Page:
Photography is always reality enhanced. But the fabulous, urban views from DUMBO are real. And so is the lovely restaurant by the waterfront across the beach, with a glass of cool wine if you prefer.brooklyn-8(Brooklyn, USA; April 2019)


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In Brooklyn

brooklyn-2Brownstone buildings, quiet streets, tiny low-fenced gardens with wisterias and greens just like in small European towns, and people playing soccer in the park. Brooklyn is more like Europe than any other American place I have visited. And yet it is just a bridge away from the most American of them all: Manhattan.brooklyn-1But here, among the tulips and the hipster cafés and people walking dogs, I forget I am in the USA. If only for a brief while. Brooklyn, as an old Dutch colony, even still has a Dutch slogan on its city arms.

I am not friends with Manhattan. But I think Brooklyn and I became buddies during just one day. brooklyn-7(Brooklyn, NYC, USA; April 2019)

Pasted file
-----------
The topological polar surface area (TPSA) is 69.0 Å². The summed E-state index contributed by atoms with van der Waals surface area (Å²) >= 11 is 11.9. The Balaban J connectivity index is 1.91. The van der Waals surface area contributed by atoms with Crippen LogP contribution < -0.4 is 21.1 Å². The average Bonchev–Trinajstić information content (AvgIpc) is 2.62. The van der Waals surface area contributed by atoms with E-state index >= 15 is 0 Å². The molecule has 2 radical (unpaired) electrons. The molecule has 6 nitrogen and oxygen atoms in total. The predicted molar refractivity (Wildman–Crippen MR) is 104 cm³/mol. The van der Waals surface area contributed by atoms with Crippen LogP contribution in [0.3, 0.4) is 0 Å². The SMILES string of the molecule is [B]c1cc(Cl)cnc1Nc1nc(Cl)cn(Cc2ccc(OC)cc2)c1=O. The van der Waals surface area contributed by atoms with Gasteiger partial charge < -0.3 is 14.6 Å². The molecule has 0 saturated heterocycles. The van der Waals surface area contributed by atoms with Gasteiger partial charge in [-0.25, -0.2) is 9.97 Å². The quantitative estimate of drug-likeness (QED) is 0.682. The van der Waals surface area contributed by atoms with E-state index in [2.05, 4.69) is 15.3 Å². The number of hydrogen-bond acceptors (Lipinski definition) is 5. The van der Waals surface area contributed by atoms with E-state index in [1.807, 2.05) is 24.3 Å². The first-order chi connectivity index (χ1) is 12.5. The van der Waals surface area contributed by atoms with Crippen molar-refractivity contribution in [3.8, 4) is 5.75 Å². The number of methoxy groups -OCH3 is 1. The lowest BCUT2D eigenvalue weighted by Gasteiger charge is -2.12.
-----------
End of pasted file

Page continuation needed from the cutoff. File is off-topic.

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About life, above NYC

The difference between these two photos is two hours of bittersweet life stories among three Cambridge alumni classmates. Up above the Manhattan skyline we made attempts to have a light, pleasant reunion after 8 years, but discovered time after time that life was not always light and pleasant.

Thankfully there was a delicious Korean BBQ dinner to keep us entertained among stories of weddings, losses, relocations, and bravely defeated illnesses.

“Life is bittersweet. And it is alright when it is more sweet than bitter,” another classmate of ours once concluded, with a sigh. Once upon a time I would have considered such an opinion a defeat. Not an acceptable goal for a good life lived. But perhaps he was right. The sweet moments are there to be enjoyed in full and then let go; and the bitter moments are for reflection of impermanence and the slow buildup of strength of character.

And so, up on the high floor above Manhattan, three (nearly old) acquaintances laughed and sympathized with life as the sun went down over the city.

(New York City, USA; April 2019)